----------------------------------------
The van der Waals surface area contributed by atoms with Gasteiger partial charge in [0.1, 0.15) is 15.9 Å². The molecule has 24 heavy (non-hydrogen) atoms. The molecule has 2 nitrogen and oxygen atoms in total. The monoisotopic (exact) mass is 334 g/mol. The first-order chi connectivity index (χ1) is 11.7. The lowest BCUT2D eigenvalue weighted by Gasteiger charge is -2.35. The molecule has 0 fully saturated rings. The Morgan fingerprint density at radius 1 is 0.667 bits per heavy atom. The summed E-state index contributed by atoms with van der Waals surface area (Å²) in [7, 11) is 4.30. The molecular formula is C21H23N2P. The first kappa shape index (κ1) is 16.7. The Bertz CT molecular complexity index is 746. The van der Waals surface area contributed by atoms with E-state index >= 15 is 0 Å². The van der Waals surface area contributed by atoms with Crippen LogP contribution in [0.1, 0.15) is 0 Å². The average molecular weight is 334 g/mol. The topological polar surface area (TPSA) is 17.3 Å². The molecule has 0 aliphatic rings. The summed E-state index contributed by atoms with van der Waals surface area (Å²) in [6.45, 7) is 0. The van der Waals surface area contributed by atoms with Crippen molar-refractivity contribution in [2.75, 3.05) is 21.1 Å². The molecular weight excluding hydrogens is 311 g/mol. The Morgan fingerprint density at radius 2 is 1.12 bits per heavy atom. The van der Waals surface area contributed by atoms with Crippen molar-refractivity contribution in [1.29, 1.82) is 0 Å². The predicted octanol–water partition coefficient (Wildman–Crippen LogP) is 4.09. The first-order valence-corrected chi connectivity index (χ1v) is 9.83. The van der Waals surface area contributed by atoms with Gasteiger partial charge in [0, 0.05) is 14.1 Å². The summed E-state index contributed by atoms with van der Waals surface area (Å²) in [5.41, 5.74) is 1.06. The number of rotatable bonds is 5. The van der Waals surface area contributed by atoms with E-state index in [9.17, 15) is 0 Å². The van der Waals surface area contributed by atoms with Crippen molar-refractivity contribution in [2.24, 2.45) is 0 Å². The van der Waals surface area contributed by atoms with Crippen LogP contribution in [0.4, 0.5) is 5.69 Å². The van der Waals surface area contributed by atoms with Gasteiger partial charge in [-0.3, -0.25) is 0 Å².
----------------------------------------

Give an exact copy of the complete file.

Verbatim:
The van der Waals surface area contributed by atoms with Gasteiger partial charge in [0.1, 0.15) is 15.9 Å². The molecule has 24 heavy (non-hydrogen) atoms. The molecule has 2 nitrogen and oxygen atoms in total. The monoisotopic (exact) mass is 334 g/mol. The first-order chi connectivity index (χ1) is 11.7. The lowest BCUT2D eigenvalue weighted by Gasteiger charge is -2.35. The molecule has 0 fully saturated rings. The Morgan fingerprint density at radius 1 is 0.667 bits per heavy atom. The summed E-state index contributed by atoms with van der Waals surface area (Å²) in [7, 11) is 4.30. The molecular formula is C21H23N2P. The first kappa shape index (κ1) is 16.7. The Bertz CT molecular complexity index is 746. The van der Waals surface area contributed by atoms with E-state index >= 15 is 0 Å². The van der Waals surface area contributed by atoms with Crippen LogP contribution in [0.1, 0.15) is 0 Å². The average molecular weight is 334 g/mol. The topological polar surface area (TPSA) is 17.3 Å². The molecule has 0 aliphatic rings. The summed E-state index contributed by atoms with van der Waals surface area (Å²) in [6.45, 7) is 0. The van der Waals surface area contributed by atoms with Crippen molar-refractivity contribution in [2.75, 3.05) is 21.1 Å². The molecular weight excluding hydrogens is 311 g/mol. The Morgan fingerprint density at radius 2 is 1.12 bits per heavy atom. The van der Waals surface area contributed by atoms with Crippen molar-refractivity contribution in [1.29, 1.82) is 0 Å². The predicted octanol–water partition coefficient (Wildman–Crippen LogP) is 4.09. The first-order valence-corrected chi connectivity index (χ1v) is 9.83. The van der Waals surface area contributed by atoms with Gasteiger partial charge in [0, 0.05) is 14.1 Å². The summed E-state index contributed by atoms with van der Waals surface area (Å²) in [5.41, 5.74) is 1.06. The number of rotatable bonds is 5. The van der Waals surface area contributed by atoms with E-state index in [9.17, 15) is 0 Å². The van der Waals surface area contributed by atoms with Crippen molar-refractivity contribution in [2.24, 2.45) is 0 Å². The van der Waals surface area contributed by atoms with Crippen LogP contribution in [0.4, 0.5) is 5.69 Å². The van der Waals surface area contributed by atoms with Gasteiger partial charge in [-0.3, -0.25) is 0 Å².